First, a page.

Entertainment is a serious business
The creative industries are one of the UK’s great success stories of recent times. A combination of an advantageous tax regime, a wealth of highly skilled and in-demand talent, and of course the unique heritage that our island has on the global entertainment stage, has made the UK the premier investment location for new film and TV studio facilities.
This is of course great news for the construction industry, and there are numerous high-profile schemes that are currently under way or scheduled for an imminent start. In 2022, the nature of these projects is more hyperscale than cottage industry, as pent-up global demand, following covid-19 studio downtime, and our fast-evolving media consumption habits are driving the race-for-space at unprecedented levels.
There is no doubting that this is, and will continue to be, a buoyant construction sector, as global media players flock to the UK as a powerhouse for film and TV production. But with all this opportunity, comes an even greater responsibility for our sector to do the right thing, not just take the easy option.
With significant global capacity challenges in the entertainment sector - speed of delivery is a primary driver for UK projects, but it’s imperative that we also focus on those legacy investment values that transcend individual schemes and are so transformative for communities and wider society.
A commitment to local employment and upskilling is a great example. Once studios are operational, building new sets and sound stages requires electricians, carpenters and plasterers. Working in partnership with the supply chain and end-users, let’s provide opportunity for local people during the construction phase, creating a skills base that’s then carried forward into a rewarding career on the doorstep. We should be looking to build capability within the local supply chain around new products, materials and methodologies, as this investment in our time and knowledge enriches the pool of innovation and competence that benefits our entire sector.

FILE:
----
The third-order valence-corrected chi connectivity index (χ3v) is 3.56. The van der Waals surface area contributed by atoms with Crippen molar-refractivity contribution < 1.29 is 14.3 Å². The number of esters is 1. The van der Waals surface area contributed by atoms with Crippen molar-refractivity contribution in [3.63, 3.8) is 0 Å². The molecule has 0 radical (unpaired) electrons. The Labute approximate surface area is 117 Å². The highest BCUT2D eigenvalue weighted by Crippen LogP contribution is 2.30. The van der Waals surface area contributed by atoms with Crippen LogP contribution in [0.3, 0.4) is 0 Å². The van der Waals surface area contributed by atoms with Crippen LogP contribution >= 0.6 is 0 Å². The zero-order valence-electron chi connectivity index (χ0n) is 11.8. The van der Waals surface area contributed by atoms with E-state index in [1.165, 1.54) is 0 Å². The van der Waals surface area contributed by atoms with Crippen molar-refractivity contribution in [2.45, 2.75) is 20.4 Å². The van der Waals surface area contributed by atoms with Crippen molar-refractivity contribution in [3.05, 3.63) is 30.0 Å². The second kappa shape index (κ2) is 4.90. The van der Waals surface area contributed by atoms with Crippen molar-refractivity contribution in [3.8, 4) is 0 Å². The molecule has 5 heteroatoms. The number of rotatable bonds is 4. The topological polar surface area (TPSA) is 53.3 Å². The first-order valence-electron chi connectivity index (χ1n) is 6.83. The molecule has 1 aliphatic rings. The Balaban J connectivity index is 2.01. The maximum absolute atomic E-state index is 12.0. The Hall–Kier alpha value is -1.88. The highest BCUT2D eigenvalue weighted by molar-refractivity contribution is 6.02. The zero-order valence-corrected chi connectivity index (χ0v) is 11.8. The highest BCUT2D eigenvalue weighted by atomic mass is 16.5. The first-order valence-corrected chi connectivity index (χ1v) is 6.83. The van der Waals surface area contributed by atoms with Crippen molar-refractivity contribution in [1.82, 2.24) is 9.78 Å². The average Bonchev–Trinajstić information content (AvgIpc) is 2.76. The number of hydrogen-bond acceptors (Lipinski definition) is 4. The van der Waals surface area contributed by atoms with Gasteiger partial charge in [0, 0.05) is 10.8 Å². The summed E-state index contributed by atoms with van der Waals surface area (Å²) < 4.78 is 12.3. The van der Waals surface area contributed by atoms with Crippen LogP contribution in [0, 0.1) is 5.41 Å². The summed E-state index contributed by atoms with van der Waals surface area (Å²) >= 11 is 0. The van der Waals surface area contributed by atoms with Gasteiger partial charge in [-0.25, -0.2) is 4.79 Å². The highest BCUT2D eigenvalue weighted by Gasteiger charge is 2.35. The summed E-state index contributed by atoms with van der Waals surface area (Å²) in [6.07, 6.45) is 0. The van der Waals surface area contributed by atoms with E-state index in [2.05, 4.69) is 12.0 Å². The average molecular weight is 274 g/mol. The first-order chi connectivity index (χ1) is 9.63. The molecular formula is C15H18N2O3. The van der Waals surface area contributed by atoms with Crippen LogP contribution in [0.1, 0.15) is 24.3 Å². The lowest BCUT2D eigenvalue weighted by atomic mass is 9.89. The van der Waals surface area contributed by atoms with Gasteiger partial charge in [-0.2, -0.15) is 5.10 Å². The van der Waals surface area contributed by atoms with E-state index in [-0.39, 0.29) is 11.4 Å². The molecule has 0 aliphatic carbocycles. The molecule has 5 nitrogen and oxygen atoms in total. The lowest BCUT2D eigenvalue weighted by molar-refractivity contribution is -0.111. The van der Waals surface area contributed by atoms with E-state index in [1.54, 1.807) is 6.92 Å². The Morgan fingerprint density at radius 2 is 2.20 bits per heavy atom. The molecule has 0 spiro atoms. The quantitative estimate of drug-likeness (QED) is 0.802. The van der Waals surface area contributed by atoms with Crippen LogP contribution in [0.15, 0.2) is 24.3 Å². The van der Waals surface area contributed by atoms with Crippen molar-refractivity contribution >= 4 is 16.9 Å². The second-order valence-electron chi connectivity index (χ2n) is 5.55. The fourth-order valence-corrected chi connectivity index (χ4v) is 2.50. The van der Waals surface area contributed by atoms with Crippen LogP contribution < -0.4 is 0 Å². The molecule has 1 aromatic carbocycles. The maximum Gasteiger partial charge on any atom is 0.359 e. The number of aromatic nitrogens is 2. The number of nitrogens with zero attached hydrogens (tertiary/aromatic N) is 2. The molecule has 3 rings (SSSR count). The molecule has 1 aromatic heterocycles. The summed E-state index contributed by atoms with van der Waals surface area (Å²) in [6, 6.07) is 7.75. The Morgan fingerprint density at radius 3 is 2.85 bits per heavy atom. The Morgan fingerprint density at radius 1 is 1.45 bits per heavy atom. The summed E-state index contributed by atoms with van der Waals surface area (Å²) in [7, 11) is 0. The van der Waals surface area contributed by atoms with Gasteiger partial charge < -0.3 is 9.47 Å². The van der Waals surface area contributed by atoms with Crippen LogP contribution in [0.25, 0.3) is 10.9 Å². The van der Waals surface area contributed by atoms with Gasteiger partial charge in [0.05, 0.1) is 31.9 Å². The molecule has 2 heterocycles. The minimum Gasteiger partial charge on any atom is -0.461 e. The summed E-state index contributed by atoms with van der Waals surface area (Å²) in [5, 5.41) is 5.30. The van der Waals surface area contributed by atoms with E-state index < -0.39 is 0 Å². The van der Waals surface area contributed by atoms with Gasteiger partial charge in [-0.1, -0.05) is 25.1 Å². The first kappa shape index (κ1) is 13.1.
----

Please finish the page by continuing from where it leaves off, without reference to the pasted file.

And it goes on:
The good news is that as an industry we are so much better prepared to balance the complexities of what can initially seem mutually exclusive drivers – speed of delivery, alongside strong environmental, social and governance (ESG) credentials. In fact, ISG will soon have an academic case study from the University of Cambridge showing that its world-leading deep retrofit sustainability project at the Entopia Building was accomplished with a reduced pre-construction period.
This type of project enables us to effect change in a sector renowned for deep-rooted tradition and helps frame conversations around delivery as part of wider project goals and aspirations. Construction’s universe immediately expands beyond a mere fulfilment agent, to an engaged partner supporting broader customer and societal objectives.
Britishvolt. Re-energising the North East of England, one lithium-ion battery cell at a time…
Britishvolt Gigaplant, Cambois, UK
Our work at the hyper-scale Britishvolt gigaplant in Northumberland is our opportunity to put theory into practice on one of the UK’s largest ever industrial projects. Speed to market is critical, as demand for EV batteries grows exponentially, but this £2.6bn investment in the North-East is equally seen by all stakeholders as the catalyst for transformational regional regeneration. Every decision we take on this project is focused towards supporting a perpetual legacy of community skills and prosperity.
On a personal level, the richness, diversity, strength and attractiveness of the UK creative industries goes far beyond its role as a wealth creator for UK Plc. The amazing opportunities that this sector provides for people are one of the driving forces behind one of my son’s ambitions to forge a career in this dynamic industry, and I’m sure there’s also a hint of influence from his dad’s slightly more famous brother too!
A version of this article can be found in Building, here.